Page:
"Actually, Mr. Jones, I was wondering if I could borrow your lobby for a little while after hours for a bit of personal business…" .


Late that night, Clark Kent made his way inside the First Bank of Metropolis. He had been a bit puzzled by Lois's cryptic e-mail. In her message, she said she wanted to check out a new angle for the investigation he thought they'd already wrapped up.

Despite his confusion, however, he knew that if he didn't go along, she'd probably go alone, and he would rather be nearby in case she got into trouble.

As the door closed behind him, he noticed Agent "Please, call me Daniel," Scardino sitting in one of the chairs in the bank's waiting area, reading something.

He heard a "click" behind him and noticed that the outer doors had been locked from the outside, but there was no one in sight by the time he'd made his way back through the inner doors to look.

Checking the locking mechanism, he saw that both sides required a key to unlock the door. Hoping to find a key in the manager's office, Clark made his way toward the teller's counter.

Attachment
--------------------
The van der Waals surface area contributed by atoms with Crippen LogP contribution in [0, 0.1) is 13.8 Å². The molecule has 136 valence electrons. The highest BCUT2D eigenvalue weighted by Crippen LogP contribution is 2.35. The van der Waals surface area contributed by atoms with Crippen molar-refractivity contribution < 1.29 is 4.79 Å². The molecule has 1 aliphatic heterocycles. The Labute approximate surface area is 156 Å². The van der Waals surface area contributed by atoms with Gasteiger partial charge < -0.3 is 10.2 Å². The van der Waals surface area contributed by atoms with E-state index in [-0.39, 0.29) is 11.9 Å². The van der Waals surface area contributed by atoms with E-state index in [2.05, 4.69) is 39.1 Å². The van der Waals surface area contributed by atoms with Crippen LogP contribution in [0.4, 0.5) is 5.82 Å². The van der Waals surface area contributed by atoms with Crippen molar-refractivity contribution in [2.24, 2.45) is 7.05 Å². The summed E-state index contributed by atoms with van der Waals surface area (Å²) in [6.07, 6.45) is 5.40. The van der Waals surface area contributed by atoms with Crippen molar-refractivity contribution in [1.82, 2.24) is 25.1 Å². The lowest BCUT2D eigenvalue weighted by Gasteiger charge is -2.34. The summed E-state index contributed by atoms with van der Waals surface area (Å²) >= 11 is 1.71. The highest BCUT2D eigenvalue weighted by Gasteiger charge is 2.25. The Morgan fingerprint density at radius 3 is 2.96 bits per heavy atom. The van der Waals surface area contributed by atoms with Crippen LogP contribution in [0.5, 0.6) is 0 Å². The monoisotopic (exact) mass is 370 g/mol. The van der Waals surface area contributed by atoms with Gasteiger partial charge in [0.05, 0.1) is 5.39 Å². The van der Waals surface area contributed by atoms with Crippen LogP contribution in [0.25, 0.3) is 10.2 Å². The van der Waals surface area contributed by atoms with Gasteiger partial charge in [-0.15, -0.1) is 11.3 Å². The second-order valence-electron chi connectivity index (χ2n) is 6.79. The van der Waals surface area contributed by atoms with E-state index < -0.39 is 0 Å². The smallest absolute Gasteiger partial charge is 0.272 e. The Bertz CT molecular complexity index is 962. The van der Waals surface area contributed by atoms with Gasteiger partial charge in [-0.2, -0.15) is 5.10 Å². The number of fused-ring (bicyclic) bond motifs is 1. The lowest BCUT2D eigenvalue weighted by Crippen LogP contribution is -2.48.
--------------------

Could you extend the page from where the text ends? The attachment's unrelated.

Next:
"I wouldn't," Scardino said without looking up from the missive in his hand.

Clark asked, "Why not?"

The only answer he received was the envelope that the DEA agent waved in front of his face. He walked to where Dan sat, took the envelope, and then retreated to sit in one of the chairs on the opposite side of the room to read the message inside.


The letter began. He read on.

*If you got here first, don't even think of reading Dan's letter, because they're basically the same. Don't try to get out the back way, or to find the key either; the floors on the other side of the tellers' stations have alarms set on them.

Why are you here? You may ask. Because I'm tired of two of my friends always sniping at each other and turning into possessive Neanderthals whenever they're in the same room—especially since neither of you has any claim on me at this moment.*

Clark may have known that himself, but he couldn't help but flinch at Lois's blunt statement. The letter continued:

*So, once I told him what I wanted it for, and that you were both trustworthy, Mr. Jones, the owner of this bank, was happy to lend me the use of his lobby for the night.

I'll be back to let you out in the morning before the opening manager comes, and I expect the two of you to at least come to some sort of agreement to be civil to each other. Or else.

I'll be watching,


P.S. The security cameras have been turned off to give the two of you some privacy for the discussion that had better happen, so you'd both better be on the lookout for people who shouldn't be there, or Mr. Jones will take any losses out of MY checkbook. *